The U.S. Senate today voted 62-35 to end debate on H.R. 1105, the $410 billion omnibus spending bill which I included in my story on earmarks this past Sunday; the bill quickly passed on a voice vote and now is on its way to President Barack Obama’s desk to be signed into law.
U.S. Sen. Dianne Feinstein, D-Calif., issued a statement lauding the bill’s passage, calling it “long overdue.” This bill makes up for the fact that only three of the twelve annual appropriations bills for Fiscal Year 2009 (ending Sept. 30, 2009) made it out of Congress last year, the other nine slain by then-President Bush’s veto threats. Much of the federal government has been operating under continuing resolutions since Oct. 1; without this bill, agencies would have shut down or been forced to continue operations at their FY’08 funding levels.
“Without the funds included in this Omnibus bill, the federal government will be unable to cover the operating costs of critical agencies like the Army Corps of Engineers, the Securities and Exchange Commission, the Justice Department, the Internal Revenue Service, the Centers for Medicare and Medicaid, the Food and Drug Administration, the National Highway Traffic Safety Administration, the Environmental Protection Agency, the Peace Corps or the Postal Service,” Feinstein said. “I believe it’s vital to pass this bill in order to carry out the work of these departments, as well as critical projects in the states during this period of dramatic economic uncertainty. So I urge President Obama to sign this bill into law quickly.”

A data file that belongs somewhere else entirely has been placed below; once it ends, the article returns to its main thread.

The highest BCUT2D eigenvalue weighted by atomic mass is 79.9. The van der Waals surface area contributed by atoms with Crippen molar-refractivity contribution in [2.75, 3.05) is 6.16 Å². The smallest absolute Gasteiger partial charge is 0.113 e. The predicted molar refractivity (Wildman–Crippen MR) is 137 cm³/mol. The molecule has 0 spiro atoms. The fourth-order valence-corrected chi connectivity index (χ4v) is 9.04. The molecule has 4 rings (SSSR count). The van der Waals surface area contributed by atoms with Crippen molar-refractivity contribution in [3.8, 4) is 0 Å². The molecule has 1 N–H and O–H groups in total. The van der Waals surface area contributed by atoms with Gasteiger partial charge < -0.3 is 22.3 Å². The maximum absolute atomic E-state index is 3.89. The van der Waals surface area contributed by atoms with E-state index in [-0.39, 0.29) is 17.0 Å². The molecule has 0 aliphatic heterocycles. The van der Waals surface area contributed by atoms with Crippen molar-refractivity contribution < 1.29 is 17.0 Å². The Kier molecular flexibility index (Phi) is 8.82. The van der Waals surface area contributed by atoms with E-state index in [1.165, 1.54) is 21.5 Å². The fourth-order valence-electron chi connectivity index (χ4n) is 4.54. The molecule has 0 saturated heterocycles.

U.S. Sen. Barbara Boxer, D-Calif., sent out a flurry of news releases explaining the earmarks she’d sought — more often than not, in tandem with House members — for various parts of the state; read her Bay Area list here.